Liability of Guardian


A guardian has to use reasonable care and caution when making decisions and doing things on behalf of the ward.  However, the guardian is generally not personally liable for any of the actions taken on behalf of the ward.  In addition, the guardian is not liable for managing the ward’s estate if the guardian has acted like as prudent person would in dealing with the property of another.  However, the guardian may be held liable for his/her actions where the ward’s property is damaged due to the careless acts of the guardian or if the guardian is personally at fault.

In some cases, the court will require a bond from the guardian to protect the ward financially.  The bond is paid for by the ward’s estate and it protects the ward in the event the guardian’s mistake causes the estate to lose money.  The amount of the bond is generally fixed at the total value of the estate property over which the guardian has unsupervised control, plus one year’s estimated income.

If the guardian enters into a contract which s/he has authority to enter into on behalf of the ward, the guardian is generally not personally liable on it.  However, the guardian is personally liable on the contract if the contract so specifies.

The guardian is generally not liable for his/her acts if s/ acts on behalf of the ward in a representative capacity.   In addition, the guardian does not assume personal responsibility for the ward’s debts which may have been incurred by the ward prior to the court’s determinations that he or she is an incapacitated or disabled person.  However, unauthorized use of the ward’s estate or misappropriation of the ward’s property by the guardian will result in revocation of legal authority as guardian by the court and may result in personal liability by the guardian for any harm or loss suffered by the estate.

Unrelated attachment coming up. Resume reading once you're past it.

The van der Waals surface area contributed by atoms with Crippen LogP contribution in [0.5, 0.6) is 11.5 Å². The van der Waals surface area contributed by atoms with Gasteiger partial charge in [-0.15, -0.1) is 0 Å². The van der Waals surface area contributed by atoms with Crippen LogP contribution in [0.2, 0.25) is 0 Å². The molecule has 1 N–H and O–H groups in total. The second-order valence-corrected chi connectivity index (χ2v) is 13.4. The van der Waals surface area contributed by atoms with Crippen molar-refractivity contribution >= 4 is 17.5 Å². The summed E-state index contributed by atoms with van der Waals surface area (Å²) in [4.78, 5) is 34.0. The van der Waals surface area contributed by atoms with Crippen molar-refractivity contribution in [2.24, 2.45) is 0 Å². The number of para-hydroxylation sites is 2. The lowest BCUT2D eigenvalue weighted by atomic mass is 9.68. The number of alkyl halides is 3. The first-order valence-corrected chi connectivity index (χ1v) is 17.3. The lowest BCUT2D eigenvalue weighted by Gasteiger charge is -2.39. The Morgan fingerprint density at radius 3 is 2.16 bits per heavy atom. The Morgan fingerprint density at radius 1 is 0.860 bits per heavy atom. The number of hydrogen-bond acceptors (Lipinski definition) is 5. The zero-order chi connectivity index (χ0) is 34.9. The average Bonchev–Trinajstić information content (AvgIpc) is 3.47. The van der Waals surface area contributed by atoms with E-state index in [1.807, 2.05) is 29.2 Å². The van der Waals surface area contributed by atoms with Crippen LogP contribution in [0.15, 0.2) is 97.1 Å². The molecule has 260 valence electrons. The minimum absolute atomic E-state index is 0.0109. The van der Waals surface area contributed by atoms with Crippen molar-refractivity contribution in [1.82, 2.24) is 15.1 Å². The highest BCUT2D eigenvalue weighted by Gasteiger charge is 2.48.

A guardian should therefore understand the responsibilities, use common sense and exercise sound judgment to prevent problems.  A guardian is not required to have any special skills.  However, if the guardian has special skills, s/he must use those skills to manage the ward’s estate.  There are certain circumstances under which the guardian is personally liable for a debt of the ward.  These include cases where-

(1) The guardian or conservator agrees to be personally responsible for the debt.

(2) The debt was incurred for the support of the ward and the guardian is liable for that debt because of another legal relationship that gives rise to or results in a duty of support relative to the ward.

(3) The negligence of the guardian or conservator gave rise to or resulted in the debt.

(4) The act of the guardian was beyond the guardian’s authority and this gave rise to or resulted in the debt.

In short, a guardian is not individually liable for the actions of the protected person unless the guardian is personally negligent.  Also, a guardian is not required to expend his/her own funds on behalf of a protected person.  However, a guardian may be held liable if they have failed in taking reasonable steps to assure that the protected person receives proper care and services, or the guardia has improperly managed the protected person’s property or finances.